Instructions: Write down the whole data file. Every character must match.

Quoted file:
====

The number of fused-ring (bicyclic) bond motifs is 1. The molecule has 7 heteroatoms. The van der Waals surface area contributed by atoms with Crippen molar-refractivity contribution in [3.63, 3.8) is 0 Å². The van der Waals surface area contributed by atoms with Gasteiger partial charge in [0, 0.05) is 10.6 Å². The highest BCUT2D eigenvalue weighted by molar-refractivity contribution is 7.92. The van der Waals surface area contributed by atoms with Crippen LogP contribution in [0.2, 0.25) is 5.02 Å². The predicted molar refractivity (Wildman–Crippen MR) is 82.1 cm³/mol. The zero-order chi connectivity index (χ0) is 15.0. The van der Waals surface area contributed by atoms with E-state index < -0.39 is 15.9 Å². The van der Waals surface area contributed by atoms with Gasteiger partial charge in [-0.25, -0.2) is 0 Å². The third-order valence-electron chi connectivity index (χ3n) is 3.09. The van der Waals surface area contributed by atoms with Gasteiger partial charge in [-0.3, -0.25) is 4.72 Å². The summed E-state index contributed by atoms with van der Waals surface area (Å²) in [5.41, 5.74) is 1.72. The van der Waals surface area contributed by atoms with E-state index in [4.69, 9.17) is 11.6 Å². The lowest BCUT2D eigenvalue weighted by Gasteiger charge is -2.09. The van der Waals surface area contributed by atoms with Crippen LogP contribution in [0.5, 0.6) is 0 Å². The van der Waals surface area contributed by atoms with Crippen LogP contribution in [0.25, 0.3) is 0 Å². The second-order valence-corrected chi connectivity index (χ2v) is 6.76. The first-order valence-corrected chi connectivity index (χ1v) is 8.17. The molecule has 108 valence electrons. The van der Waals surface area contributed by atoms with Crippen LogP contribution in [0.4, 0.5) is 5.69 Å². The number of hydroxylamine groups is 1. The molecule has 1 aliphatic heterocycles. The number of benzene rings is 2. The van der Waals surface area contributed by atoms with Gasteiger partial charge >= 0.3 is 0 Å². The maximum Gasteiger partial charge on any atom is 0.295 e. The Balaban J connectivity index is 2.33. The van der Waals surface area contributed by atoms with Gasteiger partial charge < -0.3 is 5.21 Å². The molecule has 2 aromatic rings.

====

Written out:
The number of fused-ring (bicyclic) bond motifs is 1. The molecule has 7 heteroatoms. The van der Waals surface area contributed by atoms with Crippen molar-refractivity contribution in [3.63, 3.8) is 0 Å². The van der Waals surface area contributed by atoms with Gasteiger partial charge in [0, 0.05) is 10.6 Å². The highest BCUT2D eigenvalue weighted by molar-refractivity contribution is 7.92. The van der Waals surface area contributed by atoms with Crippen LogP contribution in [0.2, 0.25) is 5.02 Å². The predicted molar refractivity (Wildman–Crippen MR) is 82.1 cm³/mol. The zero-order chi connectivity index (χ0) is 15.0. The van der Waals surface area contributed by atoms with E-state index < -0.39 is 15.9 Å². The van der Waals surface area contributed by atoms with Gasteiger partial charge in [-0.25, -0.2) is 0 Å². The third-order valence-electron chi connectivity index (χ3n) is 3.09. The van der Waals surface area contributed by atoms with Gasteiger partial charge in [-0.3, -0.25) is 4.72 Å². The summed E-state index contributed by atoms with van der Waals surface area (Å²) in [5.41, 5.74) is 1.72. The van der Waals surface area contributed by atoms with E-state index in [4.69, 9.17) is 11.6 Å². The lowest BCUT2D eigenvalue weighted by Gasteiger charge is -2.09. The van der Waals surface area contributed by atoms with Crippen LogP contribution in [0.5, 0.6) is 0 Å². The van der Waals surface area contributed by atoms with Crippen LogP contribution in [0.25, 0.3) is 0 Å². The second-order valence-corrected chi connectivity index (χ2v) is 6.76. The first-order valence-corrected chi connectivity index (χ1v) is 8.17. The molecule has 108 valence electrons. The van der Waals surface area contributed by atoms with Crippen LogP contribution in [0.4, 0.5) is 5.69 Å². The number of hydroxylamine groups is 1. The molecule has 1 aliphatic heterocycles. The number of benzene rings is 2. The van der Waals surface area contributed by atoms with Gasteiger partial charge >= 0.3 is 0 Å². The maximum Gasteiger partial charge on any atom is 0.295 e. The Balaban J connectivity index is 2.33. The van der Waals surface area contributed by atoms with Gasteiger partial charge < -0.3 is 5.21 Å². The molecule has 2 aromatic rings.